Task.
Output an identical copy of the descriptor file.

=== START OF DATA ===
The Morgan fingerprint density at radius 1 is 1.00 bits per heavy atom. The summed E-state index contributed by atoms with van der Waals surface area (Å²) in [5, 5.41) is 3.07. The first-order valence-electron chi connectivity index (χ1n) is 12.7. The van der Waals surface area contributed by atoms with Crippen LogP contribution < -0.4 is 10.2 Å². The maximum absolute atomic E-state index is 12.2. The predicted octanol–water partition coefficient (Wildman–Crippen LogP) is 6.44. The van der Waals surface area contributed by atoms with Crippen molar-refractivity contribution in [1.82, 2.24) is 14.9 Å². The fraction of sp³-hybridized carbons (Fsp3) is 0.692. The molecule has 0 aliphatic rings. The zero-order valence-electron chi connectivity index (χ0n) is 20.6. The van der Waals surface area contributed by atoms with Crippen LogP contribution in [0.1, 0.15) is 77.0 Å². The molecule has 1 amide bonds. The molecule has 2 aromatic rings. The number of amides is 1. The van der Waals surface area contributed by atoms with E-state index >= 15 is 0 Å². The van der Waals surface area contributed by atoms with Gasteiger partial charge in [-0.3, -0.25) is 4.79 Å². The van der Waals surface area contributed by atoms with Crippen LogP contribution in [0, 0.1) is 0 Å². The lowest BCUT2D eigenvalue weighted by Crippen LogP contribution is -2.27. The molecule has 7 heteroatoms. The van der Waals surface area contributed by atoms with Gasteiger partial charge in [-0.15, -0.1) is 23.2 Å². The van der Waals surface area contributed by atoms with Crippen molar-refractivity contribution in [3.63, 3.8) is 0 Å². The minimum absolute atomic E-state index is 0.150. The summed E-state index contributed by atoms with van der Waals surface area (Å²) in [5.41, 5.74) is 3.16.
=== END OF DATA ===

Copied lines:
The Morgan fingerprint density at radius 1 is 1.00 bits per heavy atom. The summed E-state index contributed by atoms with van der Waals surface area (Å²) in [5, 5.41) is 3.07. The first-order valence-electron chi connectivity index (χ1n) is 12.7. The van der Waals surface area contributed by atoms with Crippen LogP contribution < -0.4 is 10.2 Å². The maximum absolute atomic E-state index is 12.2. The predicted octanol–water partition coefficient (Wildman–Crippen LogP) is 6.44. The van der Waals surface area contributed by atoms with Crippen molar-refractivity contribution in [1.82, 2.24) is 14.9 Å². The fraction of sp³-hybridized carbons (Fsp3) is 0.692. The molecule has 0 aliphatic rings. The zero-order valence-electron chi connectivity index (χ0n) is 20.6. The van der Waals surface area contributed by atoms with Crippen LogP contribution in [0.1, 0.15) is 77.0 Å². The molecule has 1 amide bonds. The molecule has 2 aromatic rings. The number of amides is 1. The van der Waals surface area contributed by atoms with E-state index >= 15 is 0 Å². The van der Waals surface area contributed by atoms with Gasteiger partial charge in [-0.3, -0.25) is 4.79 Å². The van der Waals surface area contributed by atoms with Crippen LogP contribution in [0, 0.1) is 0 Å². The lowest BCUT2D eigenvalue weighted by Crippen LogP contribution is -2.27. The molecule has 7 heteroatoms. The van der Waals surface area contributed by atoms with Gasteiger partial charge in [-0.15, -0.1) is 23.2 Å². The van der Waals surface area contributed by atoms with Crippen molar-refractivity contribution in [3.63, 3.8) is 0 Å². The minimum absolute atomic E-state index is 0.150. The summed E-state index contributed by atoms with van der Waals surface area (Å²) in [5.41, 5.74) is 3.16.